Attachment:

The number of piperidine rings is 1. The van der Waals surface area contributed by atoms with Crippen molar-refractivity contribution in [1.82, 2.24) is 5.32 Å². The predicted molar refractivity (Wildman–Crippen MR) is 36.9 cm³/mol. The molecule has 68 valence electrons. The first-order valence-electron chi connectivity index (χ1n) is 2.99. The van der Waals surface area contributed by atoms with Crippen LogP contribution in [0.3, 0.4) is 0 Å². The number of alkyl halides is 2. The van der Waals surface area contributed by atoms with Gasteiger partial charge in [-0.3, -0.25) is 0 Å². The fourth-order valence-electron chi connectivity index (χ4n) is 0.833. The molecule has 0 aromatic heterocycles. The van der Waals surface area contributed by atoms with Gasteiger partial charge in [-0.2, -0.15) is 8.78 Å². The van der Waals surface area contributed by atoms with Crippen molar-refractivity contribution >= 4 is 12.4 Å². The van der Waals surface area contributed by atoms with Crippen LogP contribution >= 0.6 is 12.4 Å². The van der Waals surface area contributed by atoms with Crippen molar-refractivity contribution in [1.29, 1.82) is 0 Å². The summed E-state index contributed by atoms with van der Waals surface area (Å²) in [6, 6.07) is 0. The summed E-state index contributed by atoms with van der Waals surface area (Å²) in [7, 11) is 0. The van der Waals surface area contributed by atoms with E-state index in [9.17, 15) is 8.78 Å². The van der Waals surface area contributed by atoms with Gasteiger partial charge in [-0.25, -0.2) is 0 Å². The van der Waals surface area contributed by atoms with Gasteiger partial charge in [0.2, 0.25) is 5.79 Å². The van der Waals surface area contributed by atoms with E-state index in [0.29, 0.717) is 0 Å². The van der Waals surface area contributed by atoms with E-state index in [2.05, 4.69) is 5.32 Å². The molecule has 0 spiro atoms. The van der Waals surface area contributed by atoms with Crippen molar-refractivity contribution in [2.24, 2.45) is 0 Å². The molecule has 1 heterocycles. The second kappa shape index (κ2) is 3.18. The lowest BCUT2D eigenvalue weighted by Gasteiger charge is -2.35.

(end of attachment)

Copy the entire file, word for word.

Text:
The number of piperidine rings is 1. The van der Waals surface area contributed by atoms with Crippen molar-refractivity contribution in [1.82, 2.24) is 5.32 Å². The predicted molar refractivity (Wildman–Crippen MR) is 36.9 cm³/mol. The molecule has 68 valence electrons. The first-order valence-electron chi connectivity index (χ1n) is 2.99. The van der Waals surface area contributed by atoms with Crippen LogP contribution in [0.3, 0.4) is 0 Å². The number of alkyl halides is 2. The van der Waals surface area contributed by atoms with Gasteiger partial charge in [-0.3, -0.25) is 0 Å². The fourth-order valence-electron chi connectivity index (χ4n) is 0.833. The molecule has 0 aromatic heterocycles. The van der Waals surface area contributed by atoms with Gasteiger partial charge in [-0.2, -0.15) is 8.78 Å². The van der Waals surface area contributed by atoms with Crippen molar-refractivity contribution >= 4 is 12.4 Å². The van der Waals surface area contributed by atoms with Crippen LogP contribution >= 0.6 is 12.4 Å². The van der Waals surface area contributed by atoms with Crippen molar-refractivity contribution in [1.29, 1.82) is 0 Å². The summed E-state index contributed by atoms with van der Waals surface area (Å²) in [6, 6.07) is 0. The summed E-state index contributed by atoms with van der Waals surface area (Å²) in [7, 11) is 0. The van der Waals surface area contributed by atoms with E-state index in [9.17, 15) is 8.78 Å². The van der Waals surface area contributed by atoms with Gasteiger partial charge in [-0.25, -0.2) is 0 Å². The van der Waals surface area contributed by atoms with Gasteiger partial charge in [0.2, 0.25) is 5.79 Å². The van der Waals surface area contributed by atoms with E-state index in [0.29, 0.717) is 0 Å². The van der Waals surface area contributed by atoms with E-state index in [2.05, 4.69) is 5.32 Å². The molecule has 0 spiro atoms. The van der Waals surface area contributed by atoms with Crippen molar-refractivity contribution in [2.24, 2.45) is 0 Å². The molecule has 1 heterocycles. The second kappa shape index (κ2) is 3.18. The lowest BCUT2D eigenvalue weighted by Gasteiger charge is -2.35.